What Is the Difference Between Muesli & Granola?

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A close-up of granola on top of yogurt in a glass served with a latte and an egg for breakfast.
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Muesli and granola are virtually indistinguishable on the grocery store shelf. Despite sharing many common ingredients and remarkably similar histories, however, the two oat-based cereals are actually quite different.


A Swiss physician developed muesli in the early 1900s. The original dish was made by combining a small amount of raw, rolled oats with an equal amount of ground almonds, a bit of lemon juice, some condensed milk and a large, freshly grated apple. Modern muesli is typically made up of raw oats, nuts, seeds and dried fruit. The dry mixture is traditionally soaked in milk and consumed raw.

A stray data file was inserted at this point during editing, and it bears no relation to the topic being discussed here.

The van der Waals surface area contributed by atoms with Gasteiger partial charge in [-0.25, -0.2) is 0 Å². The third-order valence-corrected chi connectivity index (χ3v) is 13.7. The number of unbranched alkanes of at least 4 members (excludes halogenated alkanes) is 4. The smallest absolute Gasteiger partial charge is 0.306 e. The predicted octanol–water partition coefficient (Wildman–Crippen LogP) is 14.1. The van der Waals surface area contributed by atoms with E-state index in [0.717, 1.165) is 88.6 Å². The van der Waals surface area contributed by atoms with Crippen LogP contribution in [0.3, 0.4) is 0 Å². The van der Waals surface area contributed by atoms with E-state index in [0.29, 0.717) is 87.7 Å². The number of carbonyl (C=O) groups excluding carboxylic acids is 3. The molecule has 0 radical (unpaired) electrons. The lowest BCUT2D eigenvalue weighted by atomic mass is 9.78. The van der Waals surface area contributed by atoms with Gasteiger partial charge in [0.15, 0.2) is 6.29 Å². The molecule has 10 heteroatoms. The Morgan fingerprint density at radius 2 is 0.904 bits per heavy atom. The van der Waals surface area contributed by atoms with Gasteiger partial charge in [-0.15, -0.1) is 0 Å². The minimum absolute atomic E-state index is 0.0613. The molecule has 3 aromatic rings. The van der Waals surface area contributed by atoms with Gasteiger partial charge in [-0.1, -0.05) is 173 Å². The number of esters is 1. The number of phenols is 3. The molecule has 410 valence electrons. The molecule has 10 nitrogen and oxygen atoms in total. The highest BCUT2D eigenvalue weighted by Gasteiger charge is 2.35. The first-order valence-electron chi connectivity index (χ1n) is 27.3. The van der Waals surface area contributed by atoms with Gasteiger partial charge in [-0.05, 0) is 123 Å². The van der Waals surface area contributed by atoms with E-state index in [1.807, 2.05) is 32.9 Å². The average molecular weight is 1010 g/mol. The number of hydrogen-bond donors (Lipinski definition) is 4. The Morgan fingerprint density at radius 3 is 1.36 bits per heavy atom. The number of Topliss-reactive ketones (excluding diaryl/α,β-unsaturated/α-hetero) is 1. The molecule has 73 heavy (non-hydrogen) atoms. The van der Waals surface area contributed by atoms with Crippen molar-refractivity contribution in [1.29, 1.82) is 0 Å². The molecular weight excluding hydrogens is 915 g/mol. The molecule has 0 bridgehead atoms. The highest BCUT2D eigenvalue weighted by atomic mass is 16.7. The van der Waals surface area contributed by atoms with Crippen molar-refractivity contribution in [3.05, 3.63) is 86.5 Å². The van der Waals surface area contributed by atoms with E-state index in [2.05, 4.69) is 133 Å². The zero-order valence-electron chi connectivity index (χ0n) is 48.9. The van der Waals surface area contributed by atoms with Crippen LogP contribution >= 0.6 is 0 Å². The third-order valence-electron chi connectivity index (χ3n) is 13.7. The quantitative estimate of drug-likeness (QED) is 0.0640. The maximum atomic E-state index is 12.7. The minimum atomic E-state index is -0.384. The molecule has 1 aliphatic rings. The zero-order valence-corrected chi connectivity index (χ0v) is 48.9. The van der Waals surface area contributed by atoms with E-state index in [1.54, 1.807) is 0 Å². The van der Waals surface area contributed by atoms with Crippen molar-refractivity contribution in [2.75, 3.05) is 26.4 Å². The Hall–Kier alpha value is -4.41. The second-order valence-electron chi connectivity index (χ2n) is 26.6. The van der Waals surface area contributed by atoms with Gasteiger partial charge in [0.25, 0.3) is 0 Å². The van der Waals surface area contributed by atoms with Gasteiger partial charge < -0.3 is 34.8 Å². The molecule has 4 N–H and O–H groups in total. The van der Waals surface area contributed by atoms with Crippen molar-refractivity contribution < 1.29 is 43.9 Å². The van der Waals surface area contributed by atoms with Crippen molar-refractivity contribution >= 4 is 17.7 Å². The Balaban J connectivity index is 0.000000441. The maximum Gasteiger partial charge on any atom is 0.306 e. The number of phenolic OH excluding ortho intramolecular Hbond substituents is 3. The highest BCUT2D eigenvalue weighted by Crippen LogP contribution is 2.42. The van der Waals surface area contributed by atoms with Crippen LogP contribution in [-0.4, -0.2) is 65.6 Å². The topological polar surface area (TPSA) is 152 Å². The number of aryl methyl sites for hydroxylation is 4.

Granola was developed in the United States in the 1890s. Although it usually contains oats along with nuts, seeds and dried fruit, granola can also be made from barley, rye or any other suitable grain. The mixture is tossed with canola oil, butter or some other fat, sweetened with honey or maple syrup and baked until the ingredients form crunchy clusters. Granola is often served with milk or yogurt.

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